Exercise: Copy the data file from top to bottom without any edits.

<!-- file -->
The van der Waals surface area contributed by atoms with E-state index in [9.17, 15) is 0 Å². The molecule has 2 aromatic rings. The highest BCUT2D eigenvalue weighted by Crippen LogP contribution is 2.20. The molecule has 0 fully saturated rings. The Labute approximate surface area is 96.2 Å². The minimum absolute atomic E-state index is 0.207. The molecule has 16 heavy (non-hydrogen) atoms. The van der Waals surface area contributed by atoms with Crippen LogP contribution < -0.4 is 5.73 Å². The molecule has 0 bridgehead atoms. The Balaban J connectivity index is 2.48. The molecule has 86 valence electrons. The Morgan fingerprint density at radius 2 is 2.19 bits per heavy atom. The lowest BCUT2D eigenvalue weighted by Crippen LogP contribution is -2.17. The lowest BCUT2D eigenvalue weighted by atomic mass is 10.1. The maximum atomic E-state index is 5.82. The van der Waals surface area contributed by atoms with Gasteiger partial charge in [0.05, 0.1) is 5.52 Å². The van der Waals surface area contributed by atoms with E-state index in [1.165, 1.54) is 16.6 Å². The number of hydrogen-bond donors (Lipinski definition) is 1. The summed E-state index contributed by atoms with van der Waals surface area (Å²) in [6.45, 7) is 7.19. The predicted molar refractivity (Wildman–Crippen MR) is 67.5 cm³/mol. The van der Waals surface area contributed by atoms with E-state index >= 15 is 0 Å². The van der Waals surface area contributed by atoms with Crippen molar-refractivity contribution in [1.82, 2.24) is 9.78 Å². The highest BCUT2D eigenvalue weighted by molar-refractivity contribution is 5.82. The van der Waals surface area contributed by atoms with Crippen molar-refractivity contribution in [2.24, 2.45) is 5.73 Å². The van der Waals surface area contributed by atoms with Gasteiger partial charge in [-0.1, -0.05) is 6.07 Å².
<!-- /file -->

The van der Waals surface area contributed by atoms with E-state index in [9.17, 15) is 0 Å². The molecule has 2 aromatic rings. The highest BCUT2D eigenvalue weighted by Crippen LogP contribution is 2.20. The molecule has 0 fully saturated rings. The Labute approximate surface area is 96.2 Å². The minimum absolute atomic E-state index is 0.207. The molecule has 16 heavy (non-hydrogen) atoms. The van der Waals surface area contributed by atoms with Crippen LogP contribution < -0.4 is 5.73 Å². The molecule has 0 bridgehead atoms. The Balaban J connectivity index is 2.48. The molecule has 86 valence electrons. The Morgan fingerprint density at radius 2 is 2.19 bits per heavy atom. The lowest BCUT2D eigenvalue weighted by Crippen LogP contribution is -2.17. The lowest BCUT2D eigenvalue weighted by atomic mass is 10.1. The maximum atomic E-state index is 5.82. The van der Waals surface area contributed by atoms with Gasteiger partial charge in [0.05, 0.1) is 5.52 Å². The van der Waals surface area contributed by atoms with E-state index in [1.165, 1.54) is 16.6 Å². The number of hydrogen-bond donors (Lipinski definition) is 1. The summed E-state index contributed by atoms with van der Waals surface area (Å²) in [6.45, 7) is 7.19. The predicted molar refractivity (Wildman–Crippen MR) is 67.5 cm³/mol. The van der Waals surface area contributed by atoms with E-state index >= 15 is 0 Å². The van der Waals surface area contributed by atoms with Crippen molar-refractivity contribution in [1.82, 2.24) is 9.78 Å². The highest BCUT2D eigenvalue weighted by molar-refractivity contribution is 5.82. The van der Waals surface area contributed by atoms with Crippen molar-refractivity contribution in [2.24, 2.45) is 5.73 Å². The van der Waals surface area contributed by atoms with Gasteiger partial charge in [-0.1, -0.05) is 6.07 Å².